A burning question has been rising among the international community for the past few months about the existence of the rights of the migrants in the Belarus-Poland border. It is quite wondering whether this situation can invoke controversies and debates relating to the violations of human rights provisions of migrants. Migrants’ problem is not at all a new problem; however, the Belarus-Poland migrants crisis got very special international attention due to its controversial nature. In the middle of last year, people from the Middle East countries including Lebanon, Syria, Afghanistan were started to go to the European Union (EU) via Belarus where thousands of them were physically trapped between the borders of Belarus and Poland due to the political problem between Belarus and EU.
Many of them were stuck in a freezing forest in Belarus without adequate food, water, and medical care. They were pushed back to Belarus by the Polish border guard committee creates a question that whether it is a violation of article 3 and article 4 of Protocol 4 of the European Convention of Human Rights (ECHR) 1950 by Poland or not. Poland’s human rights are regulated under ECHR as it is a regional convention that regulates human rights in Europe.
Human Rights Convention
Human rights are inherent rights in nature which is applicable for all mankind irrespective of their race, nationality, language, ethnic origin, sex, or any other grounds. It is granted by states because it is applicable for people just because they have been born as human beings. As all human beings are getting human rights by born, migrants are also included in that. However, the human rights of migrant people have been violated now and then. To protect the human rights of people so many international instruments have been adopted for example Universal Declaration of Human Rights (UDHR), 1948, International Covenant on Civil and Political Rights (ICCPR), 1976, International Covenant on Economic, Social and Cultural Rights (ICESCR), 1966. These three are together known as the International Bill of Human Rights. So many regional instruments also have been adopted like the European Convention of Human Rights (ECHR), 1950, Arab Charter of Human Rights, 2004, American Convention on Human Rights, 1969, and so on.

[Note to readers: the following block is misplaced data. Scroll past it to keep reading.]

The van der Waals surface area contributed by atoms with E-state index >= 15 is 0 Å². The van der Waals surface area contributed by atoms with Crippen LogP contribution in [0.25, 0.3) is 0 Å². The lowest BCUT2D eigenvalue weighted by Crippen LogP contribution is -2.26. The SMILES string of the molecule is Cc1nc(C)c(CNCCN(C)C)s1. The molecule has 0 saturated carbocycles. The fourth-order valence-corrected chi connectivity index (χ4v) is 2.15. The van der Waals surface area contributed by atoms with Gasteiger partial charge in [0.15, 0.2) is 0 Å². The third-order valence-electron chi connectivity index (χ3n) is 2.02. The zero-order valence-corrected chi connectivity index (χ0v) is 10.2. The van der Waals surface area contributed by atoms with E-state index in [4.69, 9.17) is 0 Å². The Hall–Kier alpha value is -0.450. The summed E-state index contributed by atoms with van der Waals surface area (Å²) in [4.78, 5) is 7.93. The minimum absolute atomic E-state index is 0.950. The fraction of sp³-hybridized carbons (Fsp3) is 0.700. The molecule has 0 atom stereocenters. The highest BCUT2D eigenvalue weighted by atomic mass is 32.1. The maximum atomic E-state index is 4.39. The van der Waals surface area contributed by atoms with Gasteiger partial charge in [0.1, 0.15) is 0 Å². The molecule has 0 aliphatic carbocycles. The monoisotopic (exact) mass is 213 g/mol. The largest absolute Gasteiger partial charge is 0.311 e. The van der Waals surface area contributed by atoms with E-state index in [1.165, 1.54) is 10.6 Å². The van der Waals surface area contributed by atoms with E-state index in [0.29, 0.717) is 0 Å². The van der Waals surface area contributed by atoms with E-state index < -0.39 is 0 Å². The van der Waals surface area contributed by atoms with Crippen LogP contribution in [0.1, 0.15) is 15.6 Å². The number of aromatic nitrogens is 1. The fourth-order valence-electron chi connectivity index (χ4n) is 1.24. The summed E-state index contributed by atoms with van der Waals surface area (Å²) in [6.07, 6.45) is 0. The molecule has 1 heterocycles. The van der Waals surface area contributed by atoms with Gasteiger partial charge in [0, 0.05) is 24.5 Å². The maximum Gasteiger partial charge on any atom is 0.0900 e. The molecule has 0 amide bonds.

Violation of Human Rights in Belarus-Poland Border Crisis
Article 3 of the ECHR denotes that nobody shall be subjected to any inhuman or degrading treatment or any torture. This provision is only applicable within the jurisdiction of any member states that are mentioned in article 1 of the ECHR. However, ECHR is also applicable outside the territory of the state party which simply means it is applicable for the people stuck on the border of Poland. In Hirsi Jamaa v. Italy case, the Grand Chamber of the European Court of Human Rights (ECtHR) held that ECHR is applicable extraterritorially under some specific circumstances hence, ECtHR recognized the violation of the African migrants’ human rights. Despite the decision on extraterritorial jurisdiction, the ECtHR gave an exceptional decision on the mirror situation in the M.K and Others v. Poland case the persons who were asking for international protection in the border of Poland, had been considered to be in the jurisdiction of Poland’s territory. It also violates a very famous principle called the principle of non-refoulment which means to force any migrant to return to the place where their life and security are at risk or will face cruel, degrading, or inhuman treatment under the human rights law. It is applicable for all migrants regardless of their migration status. The principle has been violated under Article 3 of ECHR as article 3 also talks about the prohibition of inhuman and degrading treatment. As migrants were struggling to survive without any kinds of medical care, shelter, food, water near the Belarus border itself inhuman treatment amounts to a violation of article 3.